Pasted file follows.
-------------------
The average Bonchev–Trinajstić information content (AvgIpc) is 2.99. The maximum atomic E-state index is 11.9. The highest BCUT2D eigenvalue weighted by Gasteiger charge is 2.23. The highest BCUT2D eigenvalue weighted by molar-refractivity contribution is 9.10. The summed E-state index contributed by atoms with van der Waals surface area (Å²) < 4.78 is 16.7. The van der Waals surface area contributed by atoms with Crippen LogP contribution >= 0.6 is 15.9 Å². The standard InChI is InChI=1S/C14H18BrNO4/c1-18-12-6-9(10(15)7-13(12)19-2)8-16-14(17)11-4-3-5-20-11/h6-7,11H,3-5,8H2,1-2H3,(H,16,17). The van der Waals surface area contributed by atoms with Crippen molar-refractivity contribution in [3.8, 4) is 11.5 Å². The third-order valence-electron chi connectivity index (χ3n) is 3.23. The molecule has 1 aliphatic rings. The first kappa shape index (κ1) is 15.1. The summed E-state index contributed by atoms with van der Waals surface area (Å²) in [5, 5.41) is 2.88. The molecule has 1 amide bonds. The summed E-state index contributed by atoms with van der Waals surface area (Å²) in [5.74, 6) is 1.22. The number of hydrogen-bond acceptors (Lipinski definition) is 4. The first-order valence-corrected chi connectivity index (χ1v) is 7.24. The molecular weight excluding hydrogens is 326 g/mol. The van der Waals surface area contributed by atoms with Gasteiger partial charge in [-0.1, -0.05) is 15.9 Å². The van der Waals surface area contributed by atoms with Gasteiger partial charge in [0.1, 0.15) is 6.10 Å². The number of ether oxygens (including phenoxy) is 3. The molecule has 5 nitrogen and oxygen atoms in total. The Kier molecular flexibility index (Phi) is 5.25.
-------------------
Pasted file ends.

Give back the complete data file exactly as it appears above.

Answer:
The average Bonchev–Trinajstić information content (AvgIpc) is 2.99. The maximum atomic E-state index is 11.9. The highest BCUT2D eigenvalue weighted by Gasteiger charge is 2.23. The highest BCUT2D eigenvalue weighted by molar-refractivity contribution is 9.10. The summed E-state index contributed by atoms with van der Waals surface area (Å²) < 4.78 is 16.7. The van der Waals surface area contributed by atoms with Crippen LogP contribution >= 0.6 is 15.9 Å². The standard InChI is InChI=1S/C14H18BrNO4/c1-18-12-6-9(10(15)7-13(12)19-2)8-16-14(17)11-4-3-5-20-11/h6-7,11H,3-5,8H2,1-2H3,(H,16,17). The van der Waals surface area contributed by atoms with Crippen molar-refractivity contribution in [3.8, 4) is 11.5 Å². The third-order valence-electron chi connectivity index (χ3n) is 3.23. The molecule has 1 aliphatic rings. The first kappa shape index (κ1) is 15.1. The summed E-state index contributed by atoms with van der Waals surface area (Å²) in [5, 5.41) is 2.88. The molecule has 1 amide bonds. The summed E-state index contributed by atoms with van der Waals surface area (Å²) in [5.74, 6) is 1.22. The number of hydrogen-bond acceptors (Lipinski definition) is 4. The first-order valence-corrected chi connectivity index (χ1v) is 7.24. The molecular weight excluding hydrogens is 326 g/mol. The van der Waals surface area contributed by atoms with Gasteiger partial charge in [-0.1, -0.05) is 15.9 Å². The van der Waals surface area contributed by atoms with Gasteiger partial charge in [0.1, 0.15) is 6.10 Å². The number of ether oxygens (including phenoxy) is 3. The molecule has 5 nitrogen and oxygen atoms in total. The Kier molecular flexibility index (Phi) is 5.25.